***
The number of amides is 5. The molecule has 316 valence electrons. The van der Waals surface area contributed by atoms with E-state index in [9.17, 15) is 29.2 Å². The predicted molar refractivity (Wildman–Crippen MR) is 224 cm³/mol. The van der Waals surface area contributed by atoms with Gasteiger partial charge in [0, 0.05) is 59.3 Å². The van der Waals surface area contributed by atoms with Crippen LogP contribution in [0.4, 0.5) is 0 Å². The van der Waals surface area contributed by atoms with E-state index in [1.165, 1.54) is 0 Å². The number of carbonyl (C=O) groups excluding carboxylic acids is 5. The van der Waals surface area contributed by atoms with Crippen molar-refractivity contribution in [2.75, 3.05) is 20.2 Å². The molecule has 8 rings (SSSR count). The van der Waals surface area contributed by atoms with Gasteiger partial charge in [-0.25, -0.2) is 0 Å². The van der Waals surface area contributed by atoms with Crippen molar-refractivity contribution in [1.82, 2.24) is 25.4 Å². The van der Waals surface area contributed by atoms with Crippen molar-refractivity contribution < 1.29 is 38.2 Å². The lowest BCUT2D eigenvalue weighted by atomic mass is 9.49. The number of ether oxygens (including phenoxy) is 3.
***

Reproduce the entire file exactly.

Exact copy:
The number of amides is 5. The molecule has 316 valence electrons. The van der Waals surface area contributed by atoms with E-state index in [9.17, 15) is 29.2 Å². The predicted molar refractivity (Wildman–Crippen MR) is 224 cm³/mol. The van der Waals surface area contributed by atoms with Gasteiger partial charge in [0, 0.05) is 59.3 Å². The van der Waals surface area contributed by atoms with Crippen LogP contribution in [0.4, 0.5) is 0 Å². The van der Waals surface area contributed by atoms with E-state index in [1.165, 1.54) is 0 Å². The number of carbonyl (C=O) groups excluding carboxylic acids is 5. The van der Waals surface area contributed by atoms with Crippen molar-refractivity contribution in [2.75, 3.05) is 20.2 Å². The molecule has 8 rings (SSSR count). The van der Waals surface area contributed by atoms with Gasteiger partial charge in [-0.25, -0.2) is 0 Å². The van der Waals surface area contributed by atoms with Crippen molar-refractivity contribution in [1.82, 2.24) is 25.4 Å². The van der Waals surface area contributed by atoms with Crippen molar-refractivity contribution < 1.29 is 38.2 Å². The lowest BCUT2D eigenvalue weighted by atomic mass is 9.49. The number of ether oxygens (including phenoxy) is 3.